Again, the reason Superman is walking across the United States of America is ostensibly so he can see first-hand the problems facing the hard-working, everyday people of the country. A group of blue-collars in Philadelphia tells him about the drug problem facing their community, about the gangs who've moved into abandoned foreclosed homes and transformed them into crack-houses. An old security guard in Flint tells Superman about the ravages the global recession and credit crisis have had on the auto-industry, tours him around a closed-down factory while spewing forth jingoistic platitudes straight out of a Chevy truck commercial. ("The smell of hot steel being poured...like we were pouring the future for all the world to see.") All of this so that Superman can learn about the problems facing the human race, the people he has sworn to protect. This is the main conceit of the story arc by J. Michael Straczynski entitled "Grounded". This is also it's biggest failing.

Is one to believe that reporter of record, one of The Daily Planet's finest, husband of the acclaimed Lois Lane, needs some diner folk to teach him about drugs and gangs in the urban inner-city? That he needs a security guard to tell him tale of the massive global recession that has mired the world in economic trouble for nearly two years, causing the near-complete shut-down of American manufacturing? Jeesh, maybe Lois was right all those years; maybe Clark Kent is an idiot.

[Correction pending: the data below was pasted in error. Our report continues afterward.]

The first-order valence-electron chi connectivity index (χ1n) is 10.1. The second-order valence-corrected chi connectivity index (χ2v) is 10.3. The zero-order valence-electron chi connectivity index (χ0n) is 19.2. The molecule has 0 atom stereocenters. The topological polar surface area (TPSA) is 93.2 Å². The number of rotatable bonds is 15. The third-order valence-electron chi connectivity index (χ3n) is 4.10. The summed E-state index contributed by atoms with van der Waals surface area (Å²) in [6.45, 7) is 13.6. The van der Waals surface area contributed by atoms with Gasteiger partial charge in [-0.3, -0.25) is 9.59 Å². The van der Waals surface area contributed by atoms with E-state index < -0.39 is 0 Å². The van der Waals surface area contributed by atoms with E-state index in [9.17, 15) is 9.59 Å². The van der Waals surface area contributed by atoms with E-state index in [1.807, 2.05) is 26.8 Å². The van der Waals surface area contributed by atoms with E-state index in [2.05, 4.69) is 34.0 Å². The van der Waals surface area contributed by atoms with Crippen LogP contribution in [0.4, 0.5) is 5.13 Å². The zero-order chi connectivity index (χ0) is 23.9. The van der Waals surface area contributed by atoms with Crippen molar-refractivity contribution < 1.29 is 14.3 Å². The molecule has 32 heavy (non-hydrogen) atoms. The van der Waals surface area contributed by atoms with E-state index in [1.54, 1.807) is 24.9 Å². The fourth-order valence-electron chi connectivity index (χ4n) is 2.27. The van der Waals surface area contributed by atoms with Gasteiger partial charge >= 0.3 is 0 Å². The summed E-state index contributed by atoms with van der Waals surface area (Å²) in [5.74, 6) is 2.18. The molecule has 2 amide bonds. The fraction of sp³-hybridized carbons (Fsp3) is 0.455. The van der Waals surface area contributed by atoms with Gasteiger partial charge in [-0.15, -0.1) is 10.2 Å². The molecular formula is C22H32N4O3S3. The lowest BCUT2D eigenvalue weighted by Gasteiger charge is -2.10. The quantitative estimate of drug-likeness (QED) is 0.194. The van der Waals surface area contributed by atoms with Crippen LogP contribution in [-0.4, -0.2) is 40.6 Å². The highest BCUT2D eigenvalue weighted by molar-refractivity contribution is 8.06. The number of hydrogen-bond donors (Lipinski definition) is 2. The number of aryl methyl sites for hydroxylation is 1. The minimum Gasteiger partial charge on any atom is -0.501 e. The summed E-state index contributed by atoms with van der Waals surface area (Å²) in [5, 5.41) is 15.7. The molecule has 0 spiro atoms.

For a being that can hear a pin drop from miles away, who can see through all but one substance, who can fly and move beyond the limits of physics; who has been in every part of our world and the universe thousands of times over; has dealt with world leaders, prime ministers, presidents, warlords, dictators, and all-manner of politicians; this sudden need of his to learn about the problems facing the "real" people of America comes across as, at best, slightly insane, and at worst, downright condescending and ill-conceived.

This all leads to a story-line that is absolutely fraught with laughable contradictions. There are moments when JMS wants to have it both ways, wants to play up the intelligence of his main character, even while he has mired him in a construct that requires him to appear ignorant. At the end of issue #701, Superman is engaged in conversation with a random citizen (no doubt one of those hard-working Americans Superman is supposed to be learning about) a gentleman who asks him why he is walking around Philly and not out "saving the world". Superman summons forth his latest power, that being the power to transform into a University humanities professor, and proceeds to regale this private citizen with the tale of the night Henry Thoreau was jailed. It's a verbose and belittling monologue that makes Superman seem arrogant and self-righteous, like an annoying party-guest trying to woo a sex partner with his book-learning. One is surprised when the passage ends and we are not given a term paper to write by Professor Superman. (The hard-ass!)